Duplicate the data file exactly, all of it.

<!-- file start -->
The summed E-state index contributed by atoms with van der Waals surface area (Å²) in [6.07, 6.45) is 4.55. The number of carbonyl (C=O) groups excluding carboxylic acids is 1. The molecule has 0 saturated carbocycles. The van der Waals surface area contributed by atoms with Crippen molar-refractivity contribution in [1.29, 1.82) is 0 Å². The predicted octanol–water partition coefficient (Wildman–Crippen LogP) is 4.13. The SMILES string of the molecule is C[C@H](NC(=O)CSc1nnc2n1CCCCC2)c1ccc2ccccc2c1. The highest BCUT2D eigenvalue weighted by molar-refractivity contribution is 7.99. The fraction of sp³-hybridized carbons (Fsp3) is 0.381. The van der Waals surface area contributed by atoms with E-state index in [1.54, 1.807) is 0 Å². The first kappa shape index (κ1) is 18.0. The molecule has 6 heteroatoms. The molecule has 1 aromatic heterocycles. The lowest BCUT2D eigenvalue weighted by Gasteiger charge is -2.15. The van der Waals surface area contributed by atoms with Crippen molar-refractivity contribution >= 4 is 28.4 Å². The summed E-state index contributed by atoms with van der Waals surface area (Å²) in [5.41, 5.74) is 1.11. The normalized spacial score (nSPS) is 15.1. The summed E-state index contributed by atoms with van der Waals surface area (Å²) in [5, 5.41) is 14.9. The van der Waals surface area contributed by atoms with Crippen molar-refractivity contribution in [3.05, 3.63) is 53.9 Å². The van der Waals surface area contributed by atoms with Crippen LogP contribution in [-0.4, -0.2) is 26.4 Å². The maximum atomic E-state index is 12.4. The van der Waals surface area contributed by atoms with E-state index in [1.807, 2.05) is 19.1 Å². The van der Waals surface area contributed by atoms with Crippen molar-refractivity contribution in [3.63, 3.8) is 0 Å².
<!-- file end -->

The summed E-state index contributed by atoms with van der Waals surface area (Å²) in [6.07, 6.45) is 4.55. The number of carbonyl (C=O) groups excluding carboxylic acids is 1. The molecule has 0 saturated carbocycles. The van der Waals surface area contributed by atoms with Crippen molar-refractivity contribution in [1.29, 1.82) is 0 Å². The predicted octanol–water partition coefficient (Wildman–Crippen LogP) is 4.13. The SMILES string of the molecule is C[C@H](NC(=O)CSc1nnc2n1CCCCC2)c1ccc2ccccc2c1. The highest BCUT2D eigenvalue weighted by molar-refractivity contribution is 7.99. The fraction of sp³-hybridized carbons (Fsp3) is 0.381. The van der Waals surface area contributed by atoms with E-state index in [1.54, 1.807) is 0 Å². The first kappa shape index (κ1) is 18.0. The molecule has 6 heteroatoms. The molecule has 1 aromatic heterocycles. The lowest BCUT2D eigenvalue weighted by Gasteiger charge is -2.15. The van der Waals surface area contributed by atoms with Crippen molar-refractivity contribution >= 4 is 28.4 Å². The summed E-state index contributed by atoms with van der Waals surface area (Å²) in [5.41, 5.74) is 1.11. The normalized spacial score (nSPS) is 15.1. The summed E-state index contributed by atoms with van der Waals surface area (Å²) in [5, 5.41) is 14.9. The van der Waals surface area contributed by atoms with Crippen molar-refractivity contribution in [3.05, 3.63) is 53.9 Å². The van der Waals surface area contributed by atoms with Crippen LogP contribution in [-0.4, -0.2) is 26.4 Å². The maximum atomic E-state index is 12.4. The van der Waals surface area contributed by atoms with E-state index in [1.807, 2.05) is 19.1 Å². The van der Waals surface area contributed by atoms with Crippen molar-refractivity contribution in [3.63, 3.8) is 0 Å².